Former President Donald Trump‘s refusal to move on from the 2020 presidential election might backfire for the Republican Party in Georgia, where incumbent GOP Governor Brian Kemp is facing a challenge from Democratic gubernatorial nominee Stacey Abrams.
While Kemp’s victory over Trump-endorsed David Perdue in the primary jeopardized Abrams’ chances, the governor could see an unexpected obstacle from voters who have largely disagreed with Abrams’ policies.
Trump’s supporters being swayed by the former president’s opposition of Kemp could be enough to make up the difference by which Abrams lost in 2018. Kemp narrowly beat Abrams four years ago by 0.4 points, or 54,723 votes.”A share of the Republican electorate still says they don’t trust the election system even after the new audit was done in 2021, so it wouldn’t take much for Trump to fan those suspicions and reduce the turnout, potentially,” Charles Bullock, a political science professor at the University of Georgia, previously told Newsweek.
Trump has been steadfast in continuing to push claims of election fraud since losing the White House in 2020, and he extended those assertions into this year’s midterms.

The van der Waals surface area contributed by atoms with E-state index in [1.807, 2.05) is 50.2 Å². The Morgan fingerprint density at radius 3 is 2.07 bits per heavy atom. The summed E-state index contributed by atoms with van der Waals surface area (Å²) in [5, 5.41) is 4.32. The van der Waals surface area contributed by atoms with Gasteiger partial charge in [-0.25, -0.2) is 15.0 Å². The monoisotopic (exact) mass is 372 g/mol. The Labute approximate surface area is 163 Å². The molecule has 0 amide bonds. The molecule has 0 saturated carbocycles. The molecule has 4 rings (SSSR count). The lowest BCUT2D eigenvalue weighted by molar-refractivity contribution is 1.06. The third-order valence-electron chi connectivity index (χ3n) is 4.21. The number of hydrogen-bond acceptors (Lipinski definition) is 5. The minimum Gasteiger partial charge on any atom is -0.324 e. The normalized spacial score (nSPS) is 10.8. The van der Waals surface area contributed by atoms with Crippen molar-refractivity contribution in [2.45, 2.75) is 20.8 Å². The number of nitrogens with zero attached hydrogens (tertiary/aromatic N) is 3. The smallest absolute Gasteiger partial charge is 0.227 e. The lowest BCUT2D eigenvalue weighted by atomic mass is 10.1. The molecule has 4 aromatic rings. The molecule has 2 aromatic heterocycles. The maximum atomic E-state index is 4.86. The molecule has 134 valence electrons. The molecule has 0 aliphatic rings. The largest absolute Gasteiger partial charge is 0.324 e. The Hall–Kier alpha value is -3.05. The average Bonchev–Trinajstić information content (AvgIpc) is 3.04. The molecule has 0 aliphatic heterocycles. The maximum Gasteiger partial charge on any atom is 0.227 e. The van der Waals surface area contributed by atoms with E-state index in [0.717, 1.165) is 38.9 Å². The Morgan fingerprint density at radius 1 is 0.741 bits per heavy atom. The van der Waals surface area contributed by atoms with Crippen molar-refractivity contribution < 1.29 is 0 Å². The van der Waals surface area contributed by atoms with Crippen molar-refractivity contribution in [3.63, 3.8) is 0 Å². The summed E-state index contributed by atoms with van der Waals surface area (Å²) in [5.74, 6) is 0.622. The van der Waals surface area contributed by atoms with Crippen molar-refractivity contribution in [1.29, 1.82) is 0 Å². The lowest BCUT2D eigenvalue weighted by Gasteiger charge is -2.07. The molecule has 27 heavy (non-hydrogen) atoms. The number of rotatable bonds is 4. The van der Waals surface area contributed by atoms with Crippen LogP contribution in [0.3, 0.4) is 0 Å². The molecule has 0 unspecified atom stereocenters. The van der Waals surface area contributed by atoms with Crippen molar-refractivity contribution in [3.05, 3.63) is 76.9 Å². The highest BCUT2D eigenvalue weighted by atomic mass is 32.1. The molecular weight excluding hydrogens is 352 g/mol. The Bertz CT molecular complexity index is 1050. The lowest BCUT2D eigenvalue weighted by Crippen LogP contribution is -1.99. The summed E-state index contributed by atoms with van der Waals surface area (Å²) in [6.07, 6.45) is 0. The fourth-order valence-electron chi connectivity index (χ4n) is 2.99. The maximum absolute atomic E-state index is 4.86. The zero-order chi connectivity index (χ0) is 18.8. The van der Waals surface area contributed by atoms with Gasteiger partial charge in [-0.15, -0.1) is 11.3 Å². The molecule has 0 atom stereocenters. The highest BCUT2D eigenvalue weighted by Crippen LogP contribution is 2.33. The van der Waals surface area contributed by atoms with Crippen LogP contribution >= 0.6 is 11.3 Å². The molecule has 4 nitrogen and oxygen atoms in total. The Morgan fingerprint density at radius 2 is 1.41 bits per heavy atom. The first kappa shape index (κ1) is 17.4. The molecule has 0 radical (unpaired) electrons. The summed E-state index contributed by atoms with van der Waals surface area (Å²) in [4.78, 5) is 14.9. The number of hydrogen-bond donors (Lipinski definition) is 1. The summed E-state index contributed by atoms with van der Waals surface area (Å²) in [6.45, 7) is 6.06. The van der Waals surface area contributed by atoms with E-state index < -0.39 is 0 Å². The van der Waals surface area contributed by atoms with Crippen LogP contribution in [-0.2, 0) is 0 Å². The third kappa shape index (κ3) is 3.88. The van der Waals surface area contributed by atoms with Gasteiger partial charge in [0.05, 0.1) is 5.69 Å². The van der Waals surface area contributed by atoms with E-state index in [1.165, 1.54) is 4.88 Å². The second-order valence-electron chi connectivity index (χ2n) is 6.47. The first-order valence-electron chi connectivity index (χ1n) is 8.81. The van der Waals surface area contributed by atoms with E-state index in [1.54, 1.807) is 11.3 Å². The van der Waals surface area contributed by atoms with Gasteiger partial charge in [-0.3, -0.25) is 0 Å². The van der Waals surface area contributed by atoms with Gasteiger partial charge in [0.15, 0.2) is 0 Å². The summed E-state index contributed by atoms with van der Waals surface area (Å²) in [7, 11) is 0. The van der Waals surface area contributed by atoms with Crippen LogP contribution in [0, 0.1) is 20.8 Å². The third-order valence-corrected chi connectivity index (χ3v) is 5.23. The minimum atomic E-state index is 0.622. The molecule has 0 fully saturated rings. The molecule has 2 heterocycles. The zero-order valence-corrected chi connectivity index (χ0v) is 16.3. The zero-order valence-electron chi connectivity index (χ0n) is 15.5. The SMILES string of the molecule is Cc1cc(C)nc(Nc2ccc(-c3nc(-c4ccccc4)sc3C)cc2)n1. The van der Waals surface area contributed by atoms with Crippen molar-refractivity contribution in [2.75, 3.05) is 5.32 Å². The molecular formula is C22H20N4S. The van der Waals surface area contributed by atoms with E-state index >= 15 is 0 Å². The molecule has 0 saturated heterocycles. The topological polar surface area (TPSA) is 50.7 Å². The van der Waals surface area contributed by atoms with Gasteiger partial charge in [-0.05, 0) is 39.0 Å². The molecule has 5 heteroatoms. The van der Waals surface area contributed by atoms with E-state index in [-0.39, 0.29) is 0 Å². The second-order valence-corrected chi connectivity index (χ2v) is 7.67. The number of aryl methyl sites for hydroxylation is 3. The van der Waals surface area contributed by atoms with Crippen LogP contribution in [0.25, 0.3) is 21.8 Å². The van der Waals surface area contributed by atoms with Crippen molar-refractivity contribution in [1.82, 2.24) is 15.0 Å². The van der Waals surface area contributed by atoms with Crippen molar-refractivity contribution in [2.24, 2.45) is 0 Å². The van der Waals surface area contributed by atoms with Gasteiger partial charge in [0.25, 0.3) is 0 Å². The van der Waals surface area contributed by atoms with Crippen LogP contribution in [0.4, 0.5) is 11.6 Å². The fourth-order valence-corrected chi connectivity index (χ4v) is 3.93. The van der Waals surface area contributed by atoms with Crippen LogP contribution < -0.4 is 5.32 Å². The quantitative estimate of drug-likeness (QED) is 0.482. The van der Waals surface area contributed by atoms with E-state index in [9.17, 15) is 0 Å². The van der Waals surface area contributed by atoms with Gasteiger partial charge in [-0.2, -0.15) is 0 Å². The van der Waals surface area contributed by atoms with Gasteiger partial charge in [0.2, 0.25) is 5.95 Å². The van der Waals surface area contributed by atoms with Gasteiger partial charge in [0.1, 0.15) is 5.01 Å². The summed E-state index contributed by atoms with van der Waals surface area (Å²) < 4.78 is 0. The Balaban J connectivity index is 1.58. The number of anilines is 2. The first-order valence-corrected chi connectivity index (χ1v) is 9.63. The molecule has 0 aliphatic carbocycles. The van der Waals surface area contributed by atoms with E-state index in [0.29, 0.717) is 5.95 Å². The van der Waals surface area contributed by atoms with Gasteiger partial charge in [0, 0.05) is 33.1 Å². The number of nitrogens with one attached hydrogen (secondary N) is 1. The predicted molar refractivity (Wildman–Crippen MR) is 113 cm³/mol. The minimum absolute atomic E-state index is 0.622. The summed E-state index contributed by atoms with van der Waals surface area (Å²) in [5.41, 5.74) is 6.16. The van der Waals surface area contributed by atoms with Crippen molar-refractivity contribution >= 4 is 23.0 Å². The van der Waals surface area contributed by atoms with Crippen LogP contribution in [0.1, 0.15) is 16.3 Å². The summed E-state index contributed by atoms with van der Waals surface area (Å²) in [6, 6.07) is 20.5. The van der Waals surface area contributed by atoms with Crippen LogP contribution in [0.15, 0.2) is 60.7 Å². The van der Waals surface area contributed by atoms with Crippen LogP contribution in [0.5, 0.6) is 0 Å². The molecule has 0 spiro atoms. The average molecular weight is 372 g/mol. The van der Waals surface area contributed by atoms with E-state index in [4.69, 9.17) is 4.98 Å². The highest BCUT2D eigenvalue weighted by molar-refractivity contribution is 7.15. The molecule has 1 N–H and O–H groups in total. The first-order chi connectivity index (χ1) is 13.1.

This week, his political action committee sent an email to subscribers claiming that Kemp’s win in the Republican primary last week was the result of “obvious” voter fraud.
Kemp won in a massive landslide against Perdue with roughly 74 percent of the vote—an advantage more than 50 points higher than that of his GOP rival.As a result of his primary win, Kemp recently received the support of many of his Republican critics—including Perdue and former House Speaker Newt Gingrich—as the GOP attempts to rally Georgia Republicans to cast their ballots for Kemp this fall.
Trump, however, hasn’t backed the Republican nominee, insisting on making Kemp pay for not helping him overturn the results of the 2020 election, when President Joe Biden carried Georgia with a narrow 0.23-point edge—or fewer than 12,000 votes—over Trump.
Trump has even gone so far as to suggest to Georgia Republicans that the state would be better off with Abrams in charge than with Kemp.
“Of course, having [Abrams] I think might be better than having your existing governor, if you want to know the truth,” Trump told rally attendees in the Peach State last year. “Might very well be better.”
“Stacey, would you like to take his place?” he asked. “It’s OK with me.”
And in March of this year, Trump doubled down on his criticism of Kemp, saying at a rally for Perdue that, “MAGA, Trump voters will not go out and vote for Kemp. If Brian Kemp is renominated, he will go down in flames at the ballot box.”
Despite the threat Trump poses to Kemp, recent polls still suggest that the governor has a lead over Abrams, in the four- to five-point range. But the Democrat has also been able to close in on Kemp, who had a wider lead before the primary.
Georgia has not been led by a Democratic governor since 2003, when Roy Barnes held office. Biden’s victory in 2020 also marked the first time a Democratic presidential candidate won the state since 1992.